“Without a doubt, additive manufacturing presents some very interesting opportunities as a new technology,” Pfingstler said. “There are currently three well-known commercial PM applications: titanium medical implant parts, cobalt-chrome dental copings, and cobalt-chrome aircraft engine nozzles made by GE. Rolls Royce is also testing a prototype from bearing housing made from a titanium-aluminum alloy for its Trent XWB-97 engines.”
The industry also innovates within its manufacturing process, with Pfingstler noting that the MPIF Technical Board is reviewing ways to reduce dimensional variability on PM parts, with the goal to improve dimensional tolerances by 50 percent.
Pfingstler also commented on the outlook for several notable end markets, including automotive. Benchmarking for US automakers lists average PM content for all vehicles at 45 pounds, with that average rising to between 55 and 60 pounds for light truck. These US figures are in marked contrast to the average European vehicle, which in 2014 contained an estimated 21 pounds of PM parts, he said.
In addition to the lightweighting trend, automotive is becoming more open to Metal Injection Molding (MIM)-designed parts for engines, electrical systems and chassis. The use of PM hot isostatic pressed (HIPed) products for the oil and gas market will increase, despite declines in oil drilling and fracking, he said.
“The last few years have been very good for the PM industry and for MPIF as it continues to do an outstanding job bringing industry leaders and practitioners together to support meaningful programs, projects and activities that help all our companies grow and prosper,” Pfingstler commented.
HARRISBURG, PA – Team Pennsylvania Foundation President Laura Williams recognized Atlas Pressed Metals for creating jobs and making positive contributions to the region’s and state’s economy, as part of the 2015 Governor’s ImPAct Awards. Company President Jude Pfingstler accepted the award at a ceremony at the Hershey Lodge in Hershey this past Thursday.
“This comes as such an honor to everyone here at Atlas,” Pfingstler said. “We all made this happen together.”
The Governor’s ImPAct Awards recognized 50 companies from throughout the state in five categories: Jobs That Pay, Community Impact, Small Business Impact, Entrepreneurial Impact, and Export Impact. Atlas was the recipient of a Small Business Impact award for its commitment to industry advancement and active research in materials and production innovation; for its proactive support of students and promoting careers in science, technology and manufacturing; for its intentional movement toward business growth demonstrated by management leadership and an ongoing expansion and new investment in equipment; for its role as an employer, supporting and encouraging employees to foster the company’s growth; and for its philosophy of providing excellent and timely customer service, empowered through in-house expertise and the belief that the best business practices are conducted through nurturing business relationships.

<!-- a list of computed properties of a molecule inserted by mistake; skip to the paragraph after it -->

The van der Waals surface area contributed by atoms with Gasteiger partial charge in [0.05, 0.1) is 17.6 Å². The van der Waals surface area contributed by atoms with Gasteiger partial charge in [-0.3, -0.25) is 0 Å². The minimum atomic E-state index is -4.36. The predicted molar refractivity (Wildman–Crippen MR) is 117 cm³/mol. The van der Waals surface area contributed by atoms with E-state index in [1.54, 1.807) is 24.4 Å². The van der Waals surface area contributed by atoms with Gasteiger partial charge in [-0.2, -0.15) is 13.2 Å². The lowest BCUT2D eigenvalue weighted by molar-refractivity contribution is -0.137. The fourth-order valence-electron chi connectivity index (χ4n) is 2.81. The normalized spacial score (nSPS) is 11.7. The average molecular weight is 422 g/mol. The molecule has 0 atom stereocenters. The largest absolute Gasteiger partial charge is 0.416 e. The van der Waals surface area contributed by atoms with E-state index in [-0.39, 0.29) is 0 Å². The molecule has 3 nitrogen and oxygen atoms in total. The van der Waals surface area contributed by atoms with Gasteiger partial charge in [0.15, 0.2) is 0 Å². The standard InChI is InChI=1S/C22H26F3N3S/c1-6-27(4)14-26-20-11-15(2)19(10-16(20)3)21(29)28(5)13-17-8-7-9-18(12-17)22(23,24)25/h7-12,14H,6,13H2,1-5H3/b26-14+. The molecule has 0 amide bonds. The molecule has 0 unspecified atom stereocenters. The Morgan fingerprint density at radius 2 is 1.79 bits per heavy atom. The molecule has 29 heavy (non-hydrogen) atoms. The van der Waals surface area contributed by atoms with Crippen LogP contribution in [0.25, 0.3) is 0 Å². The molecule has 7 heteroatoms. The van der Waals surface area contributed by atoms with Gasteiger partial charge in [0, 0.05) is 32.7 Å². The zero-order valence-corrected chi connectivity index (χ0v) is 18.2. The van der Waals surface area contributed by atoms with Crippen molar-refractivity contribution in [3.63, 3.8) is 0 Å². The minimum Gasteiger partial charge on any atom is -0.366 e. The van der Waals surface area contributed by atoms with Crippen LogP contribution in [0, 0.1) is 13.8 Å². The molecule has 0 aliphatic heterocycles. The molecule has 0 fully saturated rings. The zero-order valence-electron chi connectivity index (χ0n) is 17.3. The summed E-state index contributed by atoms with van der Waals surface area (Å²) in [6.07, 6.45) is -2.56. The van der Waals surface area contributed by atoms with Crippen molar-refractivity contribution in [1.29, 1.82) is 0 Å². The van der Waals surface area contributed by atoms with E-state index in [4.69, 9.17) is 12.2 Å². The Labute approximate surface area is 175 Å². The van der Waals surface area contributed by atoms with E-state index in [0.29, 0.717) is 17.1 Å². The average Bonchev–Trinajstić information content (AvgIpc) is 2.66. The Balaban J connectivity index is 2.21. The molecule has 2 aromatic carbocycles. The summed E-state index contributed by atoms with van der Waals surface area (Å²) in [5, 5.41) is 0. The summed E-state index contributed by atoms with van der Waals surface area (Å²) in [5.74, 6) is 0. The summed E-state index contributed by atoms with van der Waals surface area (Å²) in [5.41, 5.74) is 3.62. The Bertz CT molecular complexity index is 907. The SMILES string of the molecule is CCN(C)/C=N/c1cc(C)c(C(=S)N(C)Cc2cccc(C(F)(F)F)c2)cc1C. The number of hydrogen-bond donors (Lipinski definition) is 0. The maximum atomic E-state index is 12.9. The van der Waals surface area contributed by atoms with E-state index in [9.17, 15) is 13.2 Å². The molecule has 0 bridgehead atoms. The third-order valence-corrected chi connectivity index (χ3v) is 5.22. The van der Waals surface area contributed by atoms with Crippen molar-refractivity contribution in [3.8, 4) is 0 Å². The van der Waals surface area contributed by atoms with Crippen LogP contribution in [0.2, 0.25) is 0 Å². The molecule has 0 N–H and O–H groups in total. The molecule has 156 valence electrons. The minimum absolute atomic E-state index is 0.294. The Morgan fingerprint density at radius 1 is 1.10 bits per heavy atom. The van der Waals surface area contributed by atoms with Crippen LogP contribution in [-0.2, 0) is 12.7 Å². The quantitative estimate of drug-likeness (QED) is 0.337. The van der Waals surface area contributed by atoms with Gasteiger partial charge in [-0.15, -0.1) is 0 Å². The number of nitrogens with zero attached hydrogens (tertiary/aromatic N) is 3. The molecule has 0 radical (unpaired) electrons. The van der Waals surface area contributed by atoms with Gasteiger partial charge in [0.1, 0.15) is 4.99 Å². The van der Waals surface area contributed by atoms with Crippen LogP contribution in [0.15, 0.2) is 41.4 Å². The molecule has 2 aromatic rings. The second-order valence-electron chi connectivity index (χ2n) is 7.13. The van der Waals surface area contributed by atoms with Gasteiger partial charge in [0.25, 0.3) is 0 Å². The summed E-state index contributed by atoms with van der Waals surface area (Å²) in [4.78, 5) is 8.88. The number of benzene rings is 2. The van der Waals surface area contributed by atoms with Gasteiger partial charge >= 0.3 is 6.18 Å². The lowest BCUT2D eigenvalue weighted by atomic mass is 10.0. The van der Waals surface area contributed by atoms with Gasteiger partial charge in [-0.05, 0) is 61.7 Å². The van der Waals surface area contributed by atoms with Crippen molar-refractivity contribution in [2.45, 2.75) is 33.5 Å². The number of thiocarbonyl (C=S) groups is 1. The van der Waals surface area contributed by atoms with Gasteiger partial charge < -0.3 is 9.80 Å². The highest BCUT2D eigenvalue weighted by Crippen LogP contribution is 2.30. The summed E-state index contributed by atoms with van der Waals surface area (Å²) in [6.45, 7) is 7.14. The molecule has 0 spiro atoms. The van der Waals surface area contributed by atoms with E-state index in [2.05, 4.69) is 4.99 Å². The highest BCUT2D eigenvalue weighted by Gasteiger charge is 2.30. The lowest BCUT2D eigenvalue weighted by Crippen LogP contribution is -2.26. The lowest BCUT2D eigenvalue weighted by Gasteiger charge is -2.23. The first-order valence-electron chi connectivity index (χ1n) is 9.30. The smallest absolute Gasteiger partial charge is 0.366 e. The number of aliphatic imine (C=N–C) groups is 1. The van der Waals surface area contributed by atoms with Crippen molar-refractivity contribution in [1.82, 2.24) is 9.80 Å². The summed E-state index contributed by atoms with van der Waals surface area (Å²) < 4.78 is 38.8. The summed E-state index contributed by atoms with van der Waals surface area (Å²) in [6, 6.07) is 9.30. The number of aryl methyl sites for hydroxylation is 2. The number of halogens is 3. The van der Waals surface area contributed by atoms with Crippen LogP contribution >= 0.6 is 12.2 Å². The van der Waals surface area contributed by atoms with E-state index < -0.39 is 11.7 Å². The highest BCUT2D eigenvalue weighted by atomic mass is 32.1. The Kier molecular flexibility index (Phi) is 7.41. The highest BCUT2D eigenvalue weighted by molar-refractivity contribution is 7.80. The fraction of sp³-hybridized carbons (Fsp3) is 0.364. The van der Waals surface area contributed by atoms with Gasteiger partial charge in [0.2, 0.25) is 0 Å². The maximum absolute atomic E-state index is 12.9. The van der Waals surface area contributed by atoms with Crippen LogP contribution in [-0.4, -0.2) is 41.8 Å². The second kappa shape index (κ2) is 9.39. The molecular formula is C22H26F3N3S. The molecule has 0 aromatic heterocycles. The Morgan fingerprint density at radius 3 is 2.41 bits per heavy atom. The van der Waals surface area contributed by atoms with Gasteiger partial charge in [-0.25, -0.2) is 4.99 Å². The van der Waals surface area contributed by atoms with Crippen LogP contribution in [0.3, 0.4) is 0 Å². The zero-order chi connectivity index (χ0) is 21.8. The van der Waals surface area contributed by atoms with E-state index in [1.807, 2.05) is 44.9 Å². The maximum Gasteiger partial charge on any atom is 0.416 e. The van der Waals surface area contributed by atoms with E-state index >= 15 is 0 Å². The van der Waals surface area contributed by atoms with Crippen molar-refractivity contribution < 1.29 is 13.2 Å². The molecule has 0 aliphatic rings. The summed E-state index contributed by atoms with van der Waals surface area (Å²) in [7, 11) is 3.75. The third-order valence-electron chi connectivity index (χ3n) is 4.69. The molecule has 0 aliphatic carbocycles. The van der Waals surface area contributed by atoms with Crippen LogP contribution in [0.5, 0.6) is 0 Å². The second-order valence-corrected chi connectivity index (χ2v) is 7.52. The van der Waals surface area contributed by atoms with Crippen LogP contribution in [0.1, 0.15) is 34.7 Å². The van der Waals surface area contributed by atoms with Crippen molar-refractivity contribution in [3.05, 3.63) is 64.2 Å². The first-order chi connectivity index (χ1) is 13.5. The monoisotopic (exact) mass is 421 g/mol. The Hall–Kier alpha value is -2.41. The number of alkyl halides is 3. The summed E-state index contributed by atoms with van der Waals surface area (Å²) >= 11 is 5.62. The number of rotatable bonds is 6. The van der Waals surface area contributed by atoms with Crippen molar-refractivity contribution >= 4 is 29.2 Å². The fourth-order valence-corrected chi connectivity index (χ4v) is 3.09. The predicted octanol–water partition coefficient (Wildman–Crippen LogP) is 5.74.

The Small Business Impact Award is given to a small business that has been an innovator within its industry, demonstrated revenue/profit growth, increased its workforce, and committed to the growth and development of its employees and community. The company must have 100 or fewer employees. Other award categories are Community ImPAct Award, Entrepreneur ImPAct Award, Export ImPAct Award and Jobs That Pay ImPAct Award.
“Today we celebrate Pennsylvanians who work hard every day to help their workers thrive, to grow their companies, and to improve the communities in which they live,” Laura Williams said. “All of these things, one day, one place at a time, help to make Pennsylvania better.”
Atlas was nominated for the award by the Partnerships for Regional Economic Performance (PREP) network. Each of the 10 PREP regions submitted up to five nominations per category. The PREP network works to regionalize and coordinate local economic development services to businesses and entrepreneurs.